Small time actress Bette Davis who had a contract with the Warner Bros to act for the them and at the same time not to act or sing for anybody else for two years without the plaintiff's written consent and no other employment could be taken up during this period without the plaintiff's consent. Bette Davis was convinced that all the staring in mediocre film rolls provided by Warner Bros was ruining her career. She accepted an offer in Britain to appear in two film rolls in 1936 knowing that this was breaching her contract with Warner Bros she fled to Canada to avoid legal prosecution.
The Court Case –
Eventually Bette Davis brought her case to caught in Britain hoping to get out of the contract with Warner Bros. Warner Bros was suing Davis hoping to get an injunction preventing her from further breach of the contract.
The Barrister, Sir Patrick Hastings described Bette as a ‘rather a naughty young lady and that what she wants is more money’. Bette described her contract as ‘slavery’ but even the British press described her as overpaid and ungrateful.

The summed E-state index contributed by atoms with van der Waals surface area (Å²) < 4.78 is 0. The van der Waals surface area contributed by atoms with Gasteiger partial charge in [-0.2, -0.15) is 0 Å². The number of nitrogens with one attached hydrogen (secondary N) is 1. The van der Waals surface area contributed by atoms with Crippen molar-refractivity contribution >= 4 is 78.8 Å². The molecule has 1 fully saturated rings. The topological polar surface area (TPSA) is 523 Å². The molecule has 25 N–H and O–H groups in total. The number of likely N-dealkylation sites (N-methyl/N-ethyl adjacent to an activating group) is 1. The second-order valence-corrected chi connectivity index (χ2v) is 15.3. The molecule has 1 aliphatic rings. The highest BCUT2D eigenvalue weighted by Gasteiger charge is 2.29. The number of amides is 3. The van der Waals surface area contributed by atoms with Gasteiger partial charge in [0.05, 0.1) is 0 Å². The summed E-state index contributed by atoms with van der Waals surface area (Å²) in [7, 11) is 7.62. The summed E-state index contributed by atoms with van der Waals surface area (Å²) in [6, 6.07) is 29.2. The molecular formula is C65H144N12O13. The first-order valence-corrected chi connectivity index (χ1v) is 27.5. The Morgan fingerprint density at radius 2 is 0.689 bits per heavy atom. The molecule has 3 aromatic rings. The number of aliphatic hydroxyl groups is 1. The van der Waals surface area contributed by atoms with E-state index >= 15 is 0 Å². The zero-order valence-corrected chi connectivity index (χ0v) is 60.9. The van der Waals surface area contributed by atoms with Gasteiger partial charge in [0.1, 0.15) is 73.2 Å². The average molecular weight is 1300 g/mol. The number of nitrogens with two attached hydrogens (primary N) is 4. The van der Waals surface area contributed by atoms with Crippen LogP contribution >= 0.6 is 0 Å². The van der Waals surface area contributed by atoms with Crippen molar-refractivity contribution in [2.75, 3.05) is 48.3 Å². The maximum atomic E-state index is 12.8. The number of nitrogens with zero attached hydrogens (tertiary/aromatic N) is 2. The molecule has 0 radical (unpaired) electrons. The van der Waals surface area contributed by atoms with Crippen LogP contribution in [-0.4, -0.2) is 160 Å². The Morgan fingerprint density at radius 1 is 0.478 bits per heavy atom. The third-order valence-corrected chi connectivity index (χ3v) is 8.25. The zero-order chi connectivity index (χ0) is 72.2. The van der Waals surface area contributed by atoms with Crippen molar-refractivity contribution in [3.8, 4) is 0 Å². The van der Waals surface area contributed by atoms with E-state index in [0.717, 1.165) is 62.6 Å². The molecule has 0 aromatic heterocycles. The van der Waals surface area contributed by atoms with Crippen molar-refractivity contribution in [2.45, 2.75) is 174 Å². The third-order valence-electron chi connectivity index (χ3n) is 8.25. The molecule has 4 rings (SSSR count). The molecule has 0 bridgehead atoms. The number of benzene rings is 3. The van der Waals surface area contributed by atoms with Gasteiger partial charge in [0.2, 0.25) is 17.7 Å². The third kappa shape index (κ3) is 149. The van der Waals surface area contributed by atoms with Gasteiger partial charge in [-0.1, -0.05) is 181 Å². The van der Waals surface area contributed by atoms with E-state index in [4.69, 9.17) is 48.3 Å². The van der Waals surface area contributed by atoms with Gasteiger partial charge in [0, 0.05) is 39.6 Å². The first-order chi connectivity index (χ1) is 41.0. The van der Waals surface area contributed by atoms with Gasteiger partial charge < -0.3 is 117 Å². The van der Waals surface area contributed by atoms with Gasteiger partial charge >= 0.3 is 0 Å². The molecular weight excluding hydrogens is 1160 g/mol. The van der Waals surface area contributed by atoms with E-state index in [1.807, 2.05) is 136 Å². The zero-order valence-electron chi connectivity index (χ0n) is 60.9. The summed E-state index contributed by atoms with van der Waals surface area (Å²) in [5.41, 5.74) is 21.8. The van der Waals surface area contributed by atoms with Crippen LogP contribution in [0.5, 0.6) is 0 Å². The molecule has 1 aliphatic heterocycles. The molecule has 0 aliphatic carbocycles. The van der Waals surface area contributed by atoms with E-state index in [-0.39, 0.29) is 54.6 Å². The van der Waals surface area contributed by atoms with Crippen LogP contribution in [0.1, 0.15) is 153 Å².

As Davis's Defence her counsel presented her complaints and showed that her contract was unfair by pointing out that she could be suspended without pay for refusing a part, with the period of suspension added to her contract, that she could be called upon to play any part within her abilities regardless of her personal beliefs, that she could be required to support a political party against her beliefs, and that her image and likeness could be displayed in any manner deemed applicable by the studio. When Jack Warner was asked if this was true in count he simply replied "Yes, she must play it."
Davis lost the case as Branson J. (The Judge) decided that the defendant could be restrained by injunction from breaking the second undertaking but she would not be forced to act for the plaintiff because she could earn a living by doing other work....